Turkey’s invasion of northern Syria — along with the criticism and threats of sanctions brandished by fellow NATO members at Ankara over the offensive — is close to sparking a crisis at the world’s biggest military alliance.
Haaretz Weekly Ep. 44
But despite the high political-military tensions, Turkey is very unlikely to be ejected from the 29-member alliance, for NATO has seen tense times and survived them before.
From the Suez Canal crisis in 1956 to France leaving its military command structure in 1967 — which forced the alliance to move its headquarters to Brussels in Belgium — to the deep split among allies over the Iraq war in 2003, NATO bonds have been tested. But no country has left the alliance or been forced out.
Beyond that, Turkey is of great strategic importance to NATO. The large, mainly Muslim country straddles the Bosporus Strait, making it vital bridge between Europe, the Middle East and Central Asia. It’s also the only waterway in and out of the Black Sea, where Russia’s naval fleet is based.
Turkey has NATO’s second biggest army, after the United States, and keeping the country inside NATO helps keep a lid on Turkey’s historic tensions with its neighbor Greece.
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NATO allies also rely on the Incirlik air base in southeast Turkey as a staging point for access to the Middle East. The alliance runs aerial surveillance operations from Incirlik and the United States has nuclear weapons stationed there.
“I think it’s better to have Turkey inside NATO than outside NATO, to be honest. I think it’s important to have them in our family and discussion. I think it’s easier to work with them that way, but we cannot behave as if this had not happened,” Norwegian Prime Minister Erna Solberg said Tuesday.
Turkey has been testing fellow NATO members’ patience for a while.
Its military offensive in Syria comes on top of tensions over Turkey’s purchase of Russian-made S400 missiles, which threaten NATO security and the F-35 stealth jet. Turkish President Recep Tayyip Erdogan also purged thousands of military officers following the failed coup in Turkey in 2016 and some have sought, and been granted, asylum in NATO countries.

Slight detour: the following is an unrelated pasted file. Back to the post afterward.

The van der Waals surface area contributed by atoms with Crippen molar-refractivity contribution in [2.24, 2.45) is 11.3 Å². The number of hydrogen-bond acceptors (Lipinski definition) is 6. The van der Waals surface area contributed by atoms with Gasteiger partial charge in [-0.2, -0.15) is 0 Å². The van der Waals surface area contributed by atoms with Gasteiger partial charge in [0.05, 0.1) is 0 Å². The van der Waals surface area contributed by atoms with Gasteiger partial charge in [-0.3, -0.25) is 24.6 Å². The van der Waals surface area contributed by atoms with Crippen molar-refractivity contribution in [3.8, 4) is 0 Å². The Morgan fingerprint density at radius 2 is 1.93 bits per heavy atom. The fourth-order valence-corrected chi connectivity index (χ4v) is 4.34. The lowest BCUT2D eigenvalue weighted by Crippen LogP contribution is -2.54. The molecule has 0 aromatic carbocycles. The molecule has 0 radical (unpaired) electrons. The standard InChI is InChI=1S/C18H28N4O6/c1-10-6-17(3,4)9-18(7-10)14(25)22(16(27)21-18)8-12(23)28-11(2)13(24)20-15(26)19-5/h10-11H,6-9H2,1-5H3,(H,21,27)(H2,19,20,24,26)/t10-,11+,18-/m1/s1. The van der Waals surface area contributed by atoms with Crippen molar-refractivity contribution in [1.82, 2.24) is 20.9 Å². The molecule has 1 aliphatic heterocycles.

“At the moment, this is the greatest political-military challenge the alliance faces,” Ian O. Lesser, vice president at the German Marshall Fund think-tank, said Wednesday. “Obviously as an existential matter, it’s not on a par with deterring Russia in places like the Baltics or around the Black Sea. But in terms of a political crisis within the alliance, and potentially a security crisis, it’s very, very high on the agenda.”
So far, NATO Secretary-General Jens Stoltenberg has urged Turkey to show restraint and to be wary of provoking yet another humanitarian disaster, particularly as well over a million Syrians have already fled to Europe in recent years.
Stoltenberg has exhorted Ankara to focus on NATO’s common enemy; the Islamic State group, some of whose fighters are reported to have escaped jail during the Turkish offensive. But he has not, at least not in public, called for a ceasefire.
Indeed, Stoltenberg has shied away from any public criticism of Turkey — or of any other NATO member — and recalled that the alliance plays no role in Syria, beyond helping with the surveillance of air traffic over the country from abroad.
NATO ambassadors debated the Turkish invasion again Wednesday, NATO headquarters said without elaborating.
One option open to Turkey’s partners is to request consultations through Article 4 of NATO’s founding treaty, which is possible when “in the opinion of any of them, the territorial integrity, political independence or security of any of the Parties is threatened.”
Turkey has done this in the past, in 2015 after a series of extremist attacks on its territory and in 2012 when a fighter jet was shot down over Syria. Poland did so in 2014, when tensions in Ukraine were at their height.
So far, no country has officially requested such consultations, but some European allies have called for a ministerial-level meeting of the international coalition fighting IS. NATO defense ministers meet in Brussels next week and are certain to discuss the Turkish invasion.
Some countries will also seek clarification at that Oct.24-25 meeting from the United States about what exactly its plans are in Syria, after Turkey took the departure of U.S. troops from there as a green-light to launch its offensive.
But whatever happens, the chances of Turkey being evicted from NATO are slim. Lesser said, as far as he understands, “there is no mechanism to remove a member.”
That doesn’t mean relations can’t break down.
“There are ways in which a membership can become dysfunctional, either because there’s no political consensus around the member’s concerns,” he said, or if Turkey’s frustration grew to a point where it would “consider options like withdrawing from the military command structure.”